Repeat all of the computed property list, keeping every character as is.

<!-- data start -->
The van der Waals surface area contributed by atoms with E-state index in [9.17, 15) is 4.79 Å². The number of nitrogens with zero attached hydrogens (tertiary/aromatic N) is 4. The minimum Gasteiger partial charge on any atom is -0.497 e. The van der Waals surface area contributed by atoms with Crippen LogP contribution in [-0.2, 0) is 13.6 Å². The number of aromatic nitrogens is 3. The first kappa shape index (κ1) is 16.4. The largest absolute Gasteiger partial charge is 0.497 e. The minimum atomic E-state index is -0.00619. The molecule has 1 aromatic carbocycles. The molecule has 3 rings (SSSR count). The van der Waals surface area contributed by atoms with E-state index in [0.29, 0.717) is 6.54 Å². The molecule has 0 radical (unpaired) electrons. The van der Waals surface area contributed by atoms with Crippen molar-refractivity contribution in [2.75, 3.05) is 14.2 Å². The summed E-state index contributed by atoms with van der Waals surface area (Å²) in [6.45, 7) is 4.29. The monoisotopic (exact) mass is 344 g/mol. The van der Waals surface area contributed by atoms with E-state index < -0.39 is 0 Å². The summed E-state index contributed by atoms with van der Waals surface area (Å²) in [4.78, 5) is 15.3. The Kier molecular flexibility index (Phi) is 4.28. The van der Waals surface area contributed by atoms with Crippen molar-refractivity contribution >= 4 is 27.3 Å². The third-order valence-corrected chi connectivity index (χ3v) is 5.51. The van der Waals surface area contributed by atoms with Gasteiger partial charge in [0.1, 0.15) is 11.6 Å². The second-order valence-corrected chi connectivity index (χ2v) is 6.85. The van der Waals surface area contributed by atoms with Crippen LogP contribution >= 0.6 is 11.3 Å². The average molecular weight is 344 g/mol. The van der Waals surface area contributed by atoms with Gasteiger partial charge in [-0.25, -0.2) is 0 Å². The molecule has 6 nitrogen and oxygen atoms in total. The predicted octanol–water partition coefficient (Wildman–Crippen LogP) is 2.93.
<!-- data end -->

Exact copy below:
The van der Waals surface area contributed by atoms with E-state index in [9.17, 15) is 4.79 Å². The number of nitrogens with zero attached hydrogens (tertiary/aromatic N) is 4. The minimum Gasteiger partial charge on any atom is -0.497 e. The van der Waals surface area contributed by atoms with Crippen LogP contribution in [-0.2, 0) is 13.6 Å². The number of aromatic nitrogens is 3. The first kappa shape index (κ1) is 16.4. The largest absolute Gasteiger partial charge is 0.497 e. The minimum atomic E-state index is -0.00619. The molecule has 1 aromatic carbocycles. The molecule has 3 rings (SSSR count). The van der Waals surface area contributed by atoms with E-state index in [0.29, 0.717) is 6.54 Å². The molecule has 0 radical (unpaired) electrons. The van der Waals surface area contributed by atoms with Crippen molar-refractivity contribution in [2.75, 3.05) is 14.2 Å². The summed E-state index contributed by atoms with van der Waals surface area (Å²) in [6.45, 7) is 4.29. The monoisotopic (exact) mass is 344 g/mol. The van der Waals surface area contributed by atoms with E-state index < -0.39 is 0 Å². The summed E-state index contributed by atoms with van der Waals surface area (Å²) in [4.78, 5) is 15.3. The Kier molecular flexibility index (Phi) is 4.28. The van der Waals surface area contributed by atoms with Crippen molar-refractivity contribution >= 4 is 27.3 Å². The third-order valence-corrected chi connectivity index (χ3v) is 5.51. The van der Waals surface area contributed by atoms with Gasteiger partial charge in [0.1, 0.15) is 11.6 Å². The second-order valence-corrected chi connectivity index (χ2v) is 6.85. The van der Waals surface area contributed by atoms with Crippen LogP contribution >= 0.6 is 11.3 Å². The average molecular weight is 344 g/mol. The van der Waals surface area contributed by atoms with Gasteiger partial charge in [-0.25, -0.2) is 0 Å². The molecule has 6 nitrogen and oxygen atoms in total. The predicted octanol–water partition coefficient (Wildman–Crippen LogP) is 2.93.